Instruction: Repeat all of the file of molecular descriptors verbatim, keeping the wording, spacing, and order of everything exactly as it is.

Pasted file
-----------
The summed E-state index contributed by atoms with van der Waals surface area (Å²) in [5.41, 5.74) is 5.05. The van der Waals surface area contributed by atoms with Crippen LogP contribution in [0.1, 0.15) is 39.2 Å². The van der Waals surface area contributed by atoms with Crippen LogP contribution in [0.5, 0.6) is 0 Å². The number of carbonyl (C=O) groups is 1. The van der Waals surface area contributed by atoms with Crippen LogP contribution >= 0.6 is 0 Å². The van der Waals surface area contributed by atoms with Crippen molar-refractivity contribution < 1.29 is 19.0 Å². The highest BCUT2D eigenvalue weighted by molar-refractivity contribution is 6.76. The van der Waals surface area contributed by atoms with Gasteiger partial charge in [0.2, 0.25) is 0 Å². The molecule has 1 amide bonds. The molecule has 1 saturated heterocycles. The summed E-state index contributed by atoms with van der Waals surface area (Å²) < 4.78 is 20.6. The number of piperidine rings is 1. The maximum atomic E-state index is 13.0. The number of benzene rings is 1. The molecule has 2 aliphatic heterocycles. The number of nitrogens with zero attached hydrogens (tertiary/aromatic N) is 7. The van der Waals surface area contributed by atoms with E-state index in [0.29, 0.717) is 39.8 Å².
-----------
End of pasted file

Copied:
The summed E-state index contributed by atoms with van der Waals surface area (Å²) in [5.41, 5.74) is 5.05. The van der Waals surface area contributed by atoms with Crippen LogP contribution in [0.1, 0.15) is 39.2 Å². The van der Waals surface area contributed by atoms with Crippen LogP contribution in [0.5, 0.6) is 0 Å². The number of carbonyl (C=O) groups is 1. The van der Waals surface area contributed by atoms with Crippen LogP contribution >= 0.6 is 0 Å². The van der Waals surface area contributed by atoms with Crippen molar-refractivity contribution < 1.29 is 19.0 Å². The highest BCUT2D eigenvalue weighted by molar-refractivity contribution is 6.76. The van der Waals surface area contributed by atoms with Gasteiger partial charge in [0.2, 0.25) is 0 Å². The molecule has 1 amide bonds. The molecule has 1 saturated heterocycles. The summed E-state index contributed by atoms with van der Waals surface area (Å²) < 4.78 is 20.6. The number of piperidine rings is 1. The maximum atomic E-state index is 13.0. The number of benzene rings is 1. The molecule has 2 aliphatic heterocycles. The number of nitrogens with zero attached hydrogens (tertiary/aromatic N) is 7. The van der Waals surface area contributed by atoms with E-state index in [0.29, 0.717) is 39.8 Å².